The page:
How to Measure if Your Workout Was Good?

Is it how many calories you burned? NO, not necessarily! Let’s see why.

Do any of these scenarios sound familiar?

“Ugh, my heart rate monitor was glitchy today. It’s like this workout didn’t count.”

“Hey, I’m going to stick around a bit. I need to hit my calorie count goal and this class just didn’t cut it.”

“We spent WAY too much time on the floor for sculpting today. I need to get my heart rate up from more cardio to really get in a great workout.”

These are phrases our trainers hear often because so many of us are fans of heart rate tracking and training in the right way, so Cat Kom and trainer Jess N. had a little convo to work through our obsession with calorie count as the measurement for what makes a “killer workout.”

What are the issues with using calorie count as the only measurement?

  • Technology is glitchy. While a wearable heart rate monitor is a great tool, it does have its drawbacks: it may not always connect (or stay connected); data in your profile may be simplistic or inaccurate; some HR monitors do an auto-adjustment that isn’t always accurate.
  • You take away the mind+body connection. A “killer” workout should impact your mind as well as your body. Ultra-focus on a device or a number takes away the mindfulness that comes from listening to your own body’s messaging.
  • Form may fail. Calorie count during a workout is driven by a higher heart rate. A higher heart rate comes from moving faster. But going too fast can lead to a breakdown in your form, causing injuries at worse. Even at best, consider this: slowing down a sculpt and working negatives may bring your heart rate down, giving you the ability to increase your weights, building more lean muscle mass. And you know it: more muscle means less fat!

Do I need to ditch my brand new fitness tracker? 

Of course not, but let’s look at some other ways to define success in your fitness program.

  • Perceived exertion. From time to time, take off the strap and focus on how your body FEELS during your workout.
  • Getting stronger. As you progress through a strength training program, you’ll find yourself feeling it – you increase your weights, or can knock out higher reps. Side by side, weight lifting won’t burn as many calories in the same amount as aerobic exercise, but it will build muscle (remember what we already said: more muscle = less fat!)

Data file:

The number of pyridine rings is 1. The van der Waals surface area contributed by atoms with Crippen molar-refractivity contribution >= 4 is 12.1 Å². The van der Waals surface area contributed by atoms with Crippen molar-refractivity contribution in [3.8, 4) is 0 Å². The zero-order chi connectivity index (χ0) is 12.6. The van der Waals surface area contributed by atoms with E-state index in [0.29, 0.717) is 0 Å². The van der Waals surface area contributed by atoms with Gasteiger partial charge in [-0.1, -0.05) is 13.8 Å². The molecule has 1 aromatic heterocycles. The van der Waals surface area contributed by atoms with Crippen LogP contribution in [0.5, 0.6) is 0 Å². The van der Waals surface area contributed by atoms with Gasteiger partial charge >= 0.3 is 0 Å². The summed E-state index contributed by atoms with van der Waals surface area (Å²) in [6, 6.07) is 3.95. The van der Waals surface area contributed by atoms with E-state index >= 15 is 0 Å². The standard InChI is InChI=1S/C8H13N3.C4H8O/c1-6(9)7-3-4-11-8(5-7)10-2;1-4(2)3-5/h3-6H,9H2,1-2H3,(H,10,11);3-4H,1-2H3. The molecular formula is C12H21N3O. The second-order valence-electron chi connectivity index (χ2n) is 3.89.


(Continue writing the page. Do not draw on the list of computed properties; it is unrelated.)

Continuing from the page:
And while we’re on strength, let’s take a little detour to answer this one: Which goes first – cardio or strength? 

Jess and Cat both like weights first, but… it isn’t always black and white. For example, in an SSoD Spin+Sculpt Fusion, you’ll find that the classes shake it up a bit. Sometimes on and off for the whole class, sometimes all the sculpting up front or at the end. 

If it’s leg day, don’t burn out your legs by starting with a long treadmill sesh. Remember: if you start with strength first, your heart rate won’t spike early, and your overall caloric burn won’t be as high as it would have been had you started with cardio.

  • Understand interval training. Surprise: your heart is a muscle. A great way to build that muscle is through interval training where you spike your heart rate into a higher zone, but recover at a lower rate. Your overall caloric burn will be lower than a steady-state endurance workout, but does that mean it’s not a killer session? Nope.
  • The EPOC effect. Science lesson time: this stands for “Excessive Post-Oxygen Consumption” or more simply “the extra calories you burn after the workout.”Let’s look at intervals versus endurance again. If you wore a heart rate strap all day, in an interval class you may burn 400 calories, but then 1500 calories for the whole day. Taking an endurance class in that same time slot, you may hit 500 calories for the workout. But over the course of the whole day, you only get to 1400.And by now, you know that we’re not telling you to ONLY do interval workouts. Because…
  • The best fitness routines incorporate a variety. Strength training, HIIT, yoga, LISS, Pilates… these are all as important to your overall fitness as straight cardio. And an extra calming, lengthening yoga class can also qualify as a “killer workout” with a low-calorie burn. Hear what we’re saying here?

What are other ways to measure success beyond the calories?

  • Body fat percentage (note: this isn’t BMI which is an outdated metric).
  • How your clothes are fitting you. 
  • Healthy and consistent sleep pattern.
  • Gains in strength and endurance.
  • Mobility, range of motion, and flexibility.
  • How motivated you are. 
  • How you feel when you’re done with a workout… Are you happy and feeling great?

At the end of the day, the best fitness program and measurement is the one that you love and makes you feel great. So find it and then crush it! And for a huge variety of body-sculpting, fat-torching workouts, check out Studio SWEAT and Studio SWEAT onDemand!

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